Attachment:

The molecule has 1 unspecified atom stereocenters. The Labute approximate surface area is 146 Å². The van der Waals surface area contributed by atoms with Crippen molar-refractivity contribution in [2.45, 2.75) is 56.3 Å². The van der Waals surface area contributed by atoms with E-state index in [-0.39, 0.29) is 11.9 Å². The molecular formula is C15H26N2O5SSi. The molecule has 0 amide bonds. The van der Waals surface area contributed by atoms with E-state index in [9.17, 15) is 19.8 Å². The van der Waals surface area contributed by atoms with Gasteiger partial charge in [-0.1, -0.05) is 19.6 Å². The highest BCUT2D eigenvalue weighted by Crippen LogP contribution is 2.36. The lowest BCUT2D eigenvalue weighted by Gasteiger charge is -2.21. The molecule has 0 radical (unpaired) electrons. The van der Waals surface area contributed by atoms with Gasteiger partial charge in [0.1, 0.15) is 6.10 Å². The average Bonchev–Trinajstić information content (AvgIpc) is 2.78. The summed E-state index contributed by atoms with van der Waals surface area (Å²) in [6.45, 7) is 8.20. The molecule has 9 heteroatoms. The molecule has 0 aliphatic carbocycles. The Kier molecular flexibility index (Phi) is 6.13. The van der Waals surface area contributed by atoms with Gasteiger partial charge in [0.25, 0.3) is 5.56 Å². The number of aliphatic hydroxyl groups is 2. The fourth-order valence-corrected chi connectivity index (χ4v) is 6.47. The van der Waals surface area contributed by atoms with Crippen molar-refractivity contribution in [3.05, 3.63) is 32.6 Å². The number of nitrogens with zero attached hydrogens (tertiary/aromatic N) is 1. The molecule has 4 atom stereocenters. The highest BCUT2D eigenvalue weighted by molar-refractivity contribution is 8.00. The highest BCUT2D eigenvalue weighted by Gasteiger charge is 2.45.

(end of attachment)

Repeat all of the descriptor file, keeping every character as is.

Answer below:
The molecule has 1 unspecified atom stereocenters. The Labute approximate surface area is 146 Å². The van der Waals surface area contributed by atoms with Crippen molar-refractivity contribution in [2.45, 2.75) is 56.3 Å². The van der Waals surface area contributed by atoms with E-state index in [-0.39, 0.29) is 11.9 Å². The molecular formula is C15H26N2O5SSi. The molecule has 0 amide bonds. The van der Waals surface area contributed by atoms with E-state index in [9.17, 15) is 19.8 Å². The van der Waals surface area contributed by atoms with Gasteiger partial charge in [-0.1, -0.05) is 19.6 Å². The highest BCUT2D eigenvalue weighted by Crippen LogP contribution is 2.36. The lowest BCUT2D eigenvalue weighted by Gasteiger charge is -2.21. The molecule has 0 radical (unpaired) electrons. The van der Waals surface area contributed by atoms with Gasteiger partial charge in [0.1, 0.15) is 6.10 Å². The average Bonchev–Trinajstić information content (AvgIpc) is 2.78. The summed E-state index contributed by atoms with van der Waals surface area (Å²) in [6.45, 7) is 8.20. The molecule has 9 heteroatoms. The molecule has 0 aliphatic carbocycles. The Kier molecular flexibility index (Phi) is 6.13. The van der Waals surface area contributed by atoms with Gasteiger partial charge in [0.25, 0.3) is 5.56 Å². The number of aliphatic hydroxyl groups is 2. The fourth-order valence-corrected chi connectivity index (χ4v) is 6.47. The van der Waals surface area contributed by atoms with Crippen molar-refractivity contribution in [3.05, 3.63) is 32.6 Å². The number of nitrogens with zero attached hydrogens (tertiary/aromatic N) is 1. The molecule has 4 atom stereocenters. The highest BCUT2D eigenvalue weighted by molar-refractivity contribution is 8.00. The highest BCUT2D eigenvalue weighted by Gasteiger charge is 2.45.